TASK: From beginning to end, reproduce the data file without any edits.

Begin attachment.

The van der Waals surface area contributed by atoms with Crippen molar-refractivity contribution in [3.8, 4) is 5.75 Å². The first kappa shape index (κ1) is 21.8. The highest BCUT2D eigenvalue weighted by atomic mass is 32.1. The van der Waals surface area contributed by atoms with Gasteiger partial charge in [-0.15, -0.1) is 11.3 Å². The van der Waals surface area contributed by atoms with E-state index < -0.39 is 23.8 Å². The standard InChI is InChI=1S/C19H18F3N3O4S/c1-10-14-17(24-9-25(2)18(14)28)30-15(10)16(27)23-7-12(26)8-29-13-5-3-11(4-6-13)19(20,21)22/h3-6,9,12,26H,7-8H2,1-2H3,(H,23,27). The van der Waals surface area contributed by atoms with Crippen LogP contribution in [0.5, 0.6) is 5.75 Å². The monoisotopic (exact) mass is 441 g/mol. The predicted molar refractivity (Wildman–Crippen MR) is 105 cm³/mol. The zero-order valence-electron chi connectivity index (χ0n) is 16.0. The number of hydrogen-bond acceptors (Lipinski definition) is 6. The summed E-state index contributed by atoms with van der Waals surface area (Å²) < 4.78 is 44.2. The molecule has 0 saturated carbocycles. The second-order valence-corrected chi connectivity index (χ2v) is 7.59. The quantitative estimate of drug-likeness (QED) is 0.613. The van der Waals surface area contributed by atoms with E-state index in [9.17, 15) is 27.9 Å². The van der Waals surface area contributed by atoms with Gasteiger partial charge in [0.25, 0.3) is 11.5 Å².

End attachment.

The van der Waals surface area contributed by atoms with Crippen molar-refractivity contribution in [3.8, 4) is 5.75 Å². The first kappa shape index (κ1) is 21.8. The highest BCUT2D eigenvalue weighted by atomic mass is 32.1. The van der Waals surface area contributed by atoms with Gasteiger partial charge in [-0.15, -0.1) is 11.3 Å². The van der Waals surface area contributed by atoms with E-state index < -0.39 is 23.8 Å². The standard InChI is InChI=1S/C19H18F3N3O4S/c1-10-14-17(24-9-25(2)18(14)28)30-15(10)16(27)23-7-12(26)8-29-13-5-3-11(4-6-13)19(20,21)22/h3-6,9,12,26H,7-8H2,1-2H3,(H,23,27). The van der Waals surface area contributed by atoms with Crippen LogP contribution in [0.5, 0.6) is 5.75 Å². The monoisotopic (exact) mass is 441 g/mol. The predicted molar refractivity (Wildman–Crippen MR) is 105 cm³/mol. The zero-order valence-electron chi connectivity index (χ0n) is 16.0. The number of hydrogen-bond acceptors (Lipinski definition) is 6. The summed E-state index contributed by atoms with van der Waals surface area (Å²) < 4.78 is 44.2. The molecule has 0 saturated carbocycles. The second-order valence-corrected chi connectivity index (χ2v) is 7.59. The quantitative estimate of drug-likeness (QED) is 0.613. The van der Waals surface area contributed by atoms with E-state index in [9.17, 15) is 27.9 Å². The van der Waals surface area contributed by atoms with Gasteiger partial charge in [0.25, 0.3) is 11.5 Å².